We have probably the most specialist family law profession and family law judiciary in the world alongside the US, Australia and a few other countries. Across much of Europe, there are in contrast still relatively few specialists.
Much more could be said; the commitment to mediation and other ADR, an international awareness which extends well beyond the very large metropolitan centres, and more.
Without being unduly smug, there is every entitlement to believe that we should be on the top of the EU scorecard, with a couple of other jurisdictions.
But perhaps we are being too smug. Perhaps our smugness arises because we ourselves have written the criteria for scoring. We put great weight on thoroughness of disclosure, relative speed of resolution of cases, specialisation, discretionary fairness and similar. We are proud of our tailor-made family justice system.
But elsewhere the EU may well have very different criteria. Certainty and predictability against discretion and tailor-made outcomes. Ease of entering into marital agreements against independent legal advice and disclosure to overcome gender duress. Exclusion of claims on non-marital property against provision for needs. On these criteria we are starting to slip down the league table.
Then there is allowing a couple to choose the law which would be applied to their financial disputes against having one law in one country before one justice system with one set of lawyers and one body of judges. Our adherence to England always applying English law will not score any marks on the EU scoresheet; probably penalty points will start to apply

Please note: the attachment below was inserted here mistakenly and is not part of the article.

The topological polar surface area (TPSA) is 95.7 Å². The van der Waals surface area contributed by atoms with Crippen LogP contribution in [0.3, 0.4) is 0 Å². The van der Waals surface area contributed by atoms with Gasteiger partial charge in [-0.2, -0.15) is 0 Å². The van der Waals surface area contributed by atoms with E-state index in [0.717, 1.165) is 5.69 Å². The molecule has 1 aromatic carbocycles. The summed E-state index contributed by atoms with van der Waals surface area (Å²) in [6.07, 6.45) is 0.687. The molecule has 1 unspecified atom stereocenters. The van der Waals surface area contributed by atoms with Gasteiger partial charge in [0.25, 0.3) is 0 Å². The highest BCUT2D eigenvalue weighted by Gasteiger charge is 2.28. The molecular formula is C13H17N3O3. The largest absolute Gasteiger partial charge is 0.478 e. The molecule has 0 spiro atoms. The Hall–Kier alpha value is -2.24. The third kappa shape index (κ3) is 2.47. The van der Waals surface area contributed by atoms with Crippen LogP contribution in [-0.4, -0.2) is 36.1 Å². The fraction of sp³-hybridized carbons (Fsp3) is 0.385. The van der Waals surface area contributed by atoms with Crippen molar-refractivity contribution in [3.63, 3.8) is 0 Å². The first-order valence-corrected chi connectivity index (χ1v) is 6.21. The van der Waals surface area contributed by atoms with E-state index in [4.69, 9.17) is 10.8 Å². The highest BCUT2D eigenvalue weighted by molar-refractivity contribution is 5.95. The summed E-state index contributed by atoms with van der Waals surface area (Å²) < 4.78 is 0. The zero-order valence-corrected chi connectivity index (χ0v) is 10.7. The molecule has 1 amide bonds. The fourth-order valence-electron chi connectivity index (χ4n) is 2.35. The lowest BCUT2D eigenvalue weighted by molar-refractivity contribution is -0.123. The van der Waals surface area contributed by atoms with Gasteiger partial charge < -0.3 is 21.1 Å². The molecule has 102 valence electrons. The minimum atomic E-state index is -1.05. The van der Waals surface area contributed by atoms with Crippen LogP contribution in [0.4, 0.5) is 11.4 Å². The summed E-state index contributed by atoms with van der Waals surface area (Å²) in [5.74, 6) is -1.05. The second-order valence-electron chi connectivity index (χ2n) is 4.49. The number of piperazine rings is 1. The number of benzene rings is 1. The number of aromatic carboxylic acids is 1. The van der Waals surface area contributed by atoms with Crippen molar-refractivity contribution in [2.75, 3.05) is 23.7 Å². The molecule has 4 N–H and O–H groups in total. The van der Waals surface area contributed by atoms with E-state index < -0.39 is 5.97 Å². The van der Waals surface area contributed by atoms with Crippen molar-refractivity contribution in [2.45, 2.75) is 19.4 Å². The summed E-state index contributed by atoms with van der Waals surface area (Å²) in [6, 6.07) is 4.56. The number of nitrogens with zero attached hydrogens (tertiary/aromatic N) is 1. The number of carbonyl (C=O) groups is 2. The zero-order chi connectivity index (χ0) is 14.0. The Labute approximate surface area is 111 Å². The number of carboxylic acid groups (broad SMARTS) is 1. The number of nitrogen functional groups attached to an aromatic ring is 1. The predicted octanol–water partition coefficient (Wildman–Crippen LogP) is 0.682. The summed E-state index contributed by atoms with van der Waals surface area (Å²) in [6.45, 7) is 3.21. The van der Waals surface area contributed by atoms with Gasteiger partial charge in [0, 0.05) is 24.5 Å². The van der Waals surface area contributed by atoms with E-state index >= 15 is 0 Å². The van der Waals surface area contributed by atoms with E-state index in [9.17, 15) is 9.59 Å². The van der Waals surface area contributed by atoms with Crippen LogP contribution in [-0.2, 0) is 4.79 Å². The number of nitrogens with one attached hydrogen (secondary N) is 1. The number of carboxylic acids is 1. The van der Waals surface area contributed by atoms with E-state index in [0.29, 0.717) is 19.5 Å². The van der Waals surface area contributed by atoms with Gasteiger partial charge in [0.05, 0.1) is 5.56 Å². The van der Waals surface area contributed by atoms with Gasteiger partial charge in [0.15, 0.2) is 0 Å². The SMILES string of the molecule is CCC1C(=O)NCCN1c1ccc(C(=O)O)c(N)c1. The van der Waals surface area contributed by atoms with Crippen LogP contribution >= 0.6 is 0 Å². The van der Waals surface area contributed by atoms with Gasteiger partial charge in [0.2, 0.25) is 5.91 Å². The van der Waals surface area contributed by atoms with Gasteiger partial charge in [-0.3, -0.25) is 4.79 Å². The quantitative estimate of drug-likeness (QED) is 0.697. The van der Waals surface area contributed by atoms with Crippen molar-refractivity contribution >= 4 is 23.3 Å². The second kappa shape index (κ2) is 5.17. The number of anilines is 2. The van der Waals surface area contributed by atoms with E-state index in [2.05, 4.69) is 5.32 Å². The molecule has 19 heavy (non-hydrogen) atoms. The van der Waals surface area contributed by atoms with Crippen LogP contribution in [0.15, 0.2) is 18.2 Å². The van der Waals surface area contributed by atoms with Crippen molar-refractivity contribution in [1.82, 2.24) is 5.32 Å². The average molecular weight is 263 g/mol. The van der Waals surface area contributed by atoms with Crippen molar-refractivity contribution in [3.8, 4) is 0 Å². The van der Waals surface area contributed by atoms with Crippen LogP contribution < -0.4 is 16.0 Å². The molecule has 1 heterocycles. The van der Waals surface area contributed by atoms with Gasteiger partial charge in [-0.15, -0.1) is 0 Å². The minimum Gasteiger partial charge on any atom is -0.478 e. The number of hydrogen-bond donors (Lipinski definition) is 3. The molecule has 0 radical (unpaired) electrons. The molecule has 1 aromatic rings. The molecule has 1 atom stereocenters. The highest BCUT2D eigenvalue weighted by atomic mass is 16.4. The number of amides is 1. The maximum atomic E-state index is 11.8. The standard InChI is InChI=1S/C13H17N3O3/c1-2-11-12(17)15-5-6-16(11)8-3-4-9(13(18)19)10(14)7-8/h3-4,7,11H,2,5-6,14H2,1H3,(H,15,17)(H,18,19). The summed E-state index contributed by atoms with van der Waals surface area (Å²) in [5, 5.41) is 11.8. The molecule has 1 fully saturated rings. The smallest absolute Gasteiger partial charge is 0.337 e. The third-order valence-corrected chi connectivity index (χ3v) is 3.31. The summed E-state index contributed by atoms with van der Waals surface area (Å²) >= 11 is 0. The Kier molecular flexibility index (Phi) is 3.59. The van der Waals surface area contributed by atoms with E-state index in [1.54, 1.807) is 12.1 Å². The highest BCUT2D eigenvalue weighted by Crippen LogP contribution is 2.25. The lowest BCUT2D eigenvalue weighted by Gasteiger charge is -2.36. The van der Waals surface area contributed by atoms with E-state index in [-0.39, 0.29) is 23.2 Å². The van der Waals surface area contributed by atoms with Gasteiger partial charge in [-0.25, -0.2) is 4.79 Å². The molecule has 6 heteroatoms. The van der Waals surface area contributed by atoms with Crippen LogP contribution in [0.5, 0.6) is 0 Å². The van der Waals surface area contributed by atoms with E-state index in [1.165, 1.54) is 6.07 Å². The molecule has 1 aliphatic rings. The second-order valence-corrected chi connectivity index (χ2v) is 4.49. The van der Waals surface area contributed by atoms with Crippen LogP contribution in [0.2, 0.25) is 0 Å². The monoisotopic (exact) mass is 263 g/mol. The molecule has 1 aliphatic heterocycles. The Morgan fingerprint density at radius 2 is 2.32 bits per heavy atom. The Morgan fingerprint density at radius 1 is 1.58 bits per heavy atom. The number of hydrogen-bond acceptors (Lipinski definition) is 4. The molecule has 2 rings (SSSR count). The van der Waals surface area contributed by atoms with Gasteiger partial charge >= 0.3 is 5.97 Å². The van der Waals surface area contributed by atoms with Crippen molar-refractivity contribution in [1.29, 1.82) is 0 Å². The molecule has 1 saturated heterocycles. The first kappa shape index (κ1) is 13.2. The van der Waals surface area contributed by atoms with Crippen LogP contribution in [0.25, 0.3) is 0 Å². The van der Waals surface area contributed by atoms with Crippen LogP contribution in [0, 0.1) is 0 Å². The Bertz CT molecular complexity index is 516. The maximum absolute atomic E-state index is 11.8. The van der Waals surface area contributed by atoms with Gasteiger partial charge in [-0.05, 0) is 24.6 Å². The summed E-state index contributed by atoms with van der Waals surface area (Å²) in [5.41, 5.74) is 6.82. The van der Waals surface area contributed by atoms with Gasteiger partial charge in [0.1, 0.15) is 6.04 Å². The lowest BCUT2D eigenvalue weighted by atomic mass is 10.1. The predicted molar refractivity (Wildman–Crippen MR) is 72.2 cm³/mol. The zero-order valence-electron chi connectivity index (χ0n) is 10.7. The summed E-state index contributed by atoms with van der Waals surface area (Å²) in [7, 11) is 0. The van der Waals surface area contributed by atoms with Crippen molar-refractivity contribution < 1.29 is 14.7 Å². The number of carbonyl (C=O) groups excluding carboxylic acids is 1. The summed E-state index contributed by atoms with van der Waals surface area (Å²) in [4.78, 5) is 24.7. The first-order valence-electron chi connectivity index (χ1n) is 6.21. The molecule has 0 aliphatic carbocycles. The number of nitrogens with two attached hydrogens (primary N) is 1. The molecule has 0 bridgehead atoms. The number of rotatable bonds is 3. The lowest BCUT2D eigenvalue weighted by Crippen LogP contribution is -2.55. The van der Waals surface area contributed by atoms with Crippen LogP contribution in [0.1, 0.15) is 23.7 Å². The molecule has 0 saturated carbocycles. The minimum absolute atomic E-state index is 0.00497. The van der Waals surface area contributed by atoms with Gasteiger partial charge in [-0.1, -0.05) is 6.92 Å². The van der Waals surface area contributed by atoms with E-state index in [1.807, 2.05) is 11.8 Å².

Then there is the willingness to allow the EU to dictate and control all elements of family law within national law and our dealings with non-EU countries; or more precisely our unwillingness and very considerable unhappiness at the EU dominance. The calls are now very strong indeed and compelling to end the exclusive competency given by the UK to the EU a couple of years ago
On the EU scorecard of their own criteria for a family justice system, we might have nil points but more probably we will have had points deducted!
So it all depends on the criteria of scoring on this European justice scoreboard from this new EU justice initiative. Against our UK criteria we are not complacent but objectively we are doing very well. On the EU criteria, it is a different picture.
Probably the Justice Secretary was right all along not to take part in this EU justice game. It would significantly risk highlighting another rift; not in the justice systems themselves but in the criteria by which we judge family justice to be successful and in the best interests of families and children.
He is an English specialist accredited solicitor, mediator, family arbitrator, Deputy District Judge at the Principal Registry of the Family Division, High Court, London and also an Australian qualified solicitor, barrister and mediator. He is a Fellow of the International Academy of Matrimonial Lawyers and chair of the Family Law Review Group of the Centre for Social Justice.
David is the author of a new major reference work, The International Family Law Practice as well as A Practical Guide to International Family Law (Jordan Publishing, 2008). He can be contacted on firstname.lastname@example.org.
The views expressed by contributing authors are not necessarily those of Family Law or Jordan Publishing and should not be considered as legal advice.